Multicultural teamwork can be challenging. Students had their own diverse opinions, experiences, professional competences, and personal pools of knowledge as well as diverse perspectives and approaches to problem-solving which caused perhaps more challenges in teamwork compared to cultural differences that were expected but were overcome even if minor language barriers and differences in cultural nuances existed. Diversity is a richness in multicultural teamwork and often solutions offered by a multicultural team are clearly more profound than solutions provided by a culturally homogenous team. Diversity in teams added on creativity and more versatile solutions that pleased Sodexo’s representative and employees of the student canteen.

Touristic observations on service design

During the BIP the beautiful, medieval city of Bruges – also a UNESCO’s World Heritage Site – was shown to participants in a way that puts many package holidays to shame. A visit to brewery De Halve Maan and a boat tour on canals were some of the highlights shown. During cultural activities students had a chance to observe also how service design is applied to practice from a customer’s point of view or how it should be applied better to meet the needs of foreign tourists for example. During the canal boat tour the touristic experience was enhanced by providing informative commentary that highlighted city’s history but also shared on everyday life in the city. Then again service design thinking should have been utilized a bit more by Belgian bike garages and our hosts regarding finding, identifying, and picking up the right, pre-reserved bike. Such a simple issue is probably a piece of cake to Belgians who probably use bike garages every day, but for foreigners a bike garage is more like a jungle with no rules and order whatsoever!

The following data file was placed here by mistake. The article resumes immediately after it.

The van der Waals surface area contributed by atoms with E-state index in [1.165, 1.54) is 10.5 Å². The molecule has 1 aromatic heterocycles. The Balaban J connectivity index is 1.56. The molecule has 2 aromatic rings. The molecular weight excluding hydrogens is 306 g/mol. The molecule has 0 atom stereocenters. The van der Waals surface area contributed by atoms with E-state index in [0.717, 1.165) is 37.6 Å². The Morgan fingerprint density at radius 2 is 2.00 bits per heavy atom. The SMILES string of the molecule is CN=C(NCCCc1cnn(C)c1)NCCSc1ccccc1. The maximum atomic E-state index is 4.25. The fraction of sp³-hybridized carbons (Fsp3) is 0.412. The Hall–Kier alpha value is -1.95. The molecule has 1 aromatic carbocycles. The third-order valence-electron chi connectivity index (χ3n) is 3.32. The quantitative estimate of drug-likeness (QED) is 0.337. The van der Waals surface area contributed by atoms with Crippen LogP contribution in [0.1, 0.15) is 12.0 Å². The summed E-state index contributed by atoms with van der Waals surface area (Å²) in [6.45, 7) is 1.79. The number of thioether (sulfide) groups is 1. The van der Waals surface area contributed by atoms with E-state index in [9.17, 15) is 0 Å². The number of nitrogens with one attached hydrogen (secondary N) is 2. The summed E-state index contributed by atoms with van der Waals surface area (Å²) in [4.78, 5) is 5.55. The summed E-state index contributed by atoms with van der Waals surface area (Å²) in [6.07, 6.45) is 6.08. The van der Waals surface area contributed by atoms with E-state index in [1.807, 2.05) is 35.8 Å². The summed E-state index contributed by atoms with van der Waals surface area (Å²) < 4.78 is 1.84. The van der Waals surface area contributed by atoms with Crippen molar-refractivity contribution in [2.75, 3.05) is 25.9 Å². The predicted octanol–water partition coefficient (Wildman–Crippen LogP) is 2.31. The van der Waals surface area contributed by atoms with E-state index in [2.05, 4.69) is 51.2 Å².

In addition, an entire day was spent in a neighboring town Ghent where participants had a tour to see the famous sights of the big student city with a unique vibe and they got to experience e.g. a cathedral’s famous altar piece God of Lamb enhanced with VR. A religious painting opened in a completely different way through VR and gave many new forms of interpretations to its viewers.

Overall, the BIP provided great opportunities for students to network with fellow students from different countries, to apply theoretical knowledge in real-world scenarios, to interact with industry professionals and to provide them valuable, realistic development suggestions including observations that they had made in their home institutions e.g. related to food waste, choice of meals and portion size, how to shorten queuing times and how to provide valuable food-related information to international students with special dietary requirements for example because of their religion. It is wonderful that Erasmus+ programme has funding for BIPs and provides opportunities for shorter mobilities especially to those to whom e.g. due to family obligations a longer student exchange might not be possible. Countless memories from the entire BIP were recorded into digital photo albums.


Chen, H. 2021. A beginner’s guide to what service design is not. Cited 5.6.2024. Available at

Wunder. 2023. Service design in a nutshell. Cited 5.6.2024. Available at


Jaana Häkli is a Senior Lecturer at LAB University of Applied Sciences. She is an active organizer and participant in Blended Intensive Programmes and wants to provide internationalization opportunities to everyone.

Illustration: BIP students are ready to conquer Bruges. (Photo: Ngoc Le)

Published 12.6.2024

Reference to this article

Häkli, J. 2024. Service design in theory and practice in Belgium. LAB Pro. Cited and the date of citation. Available at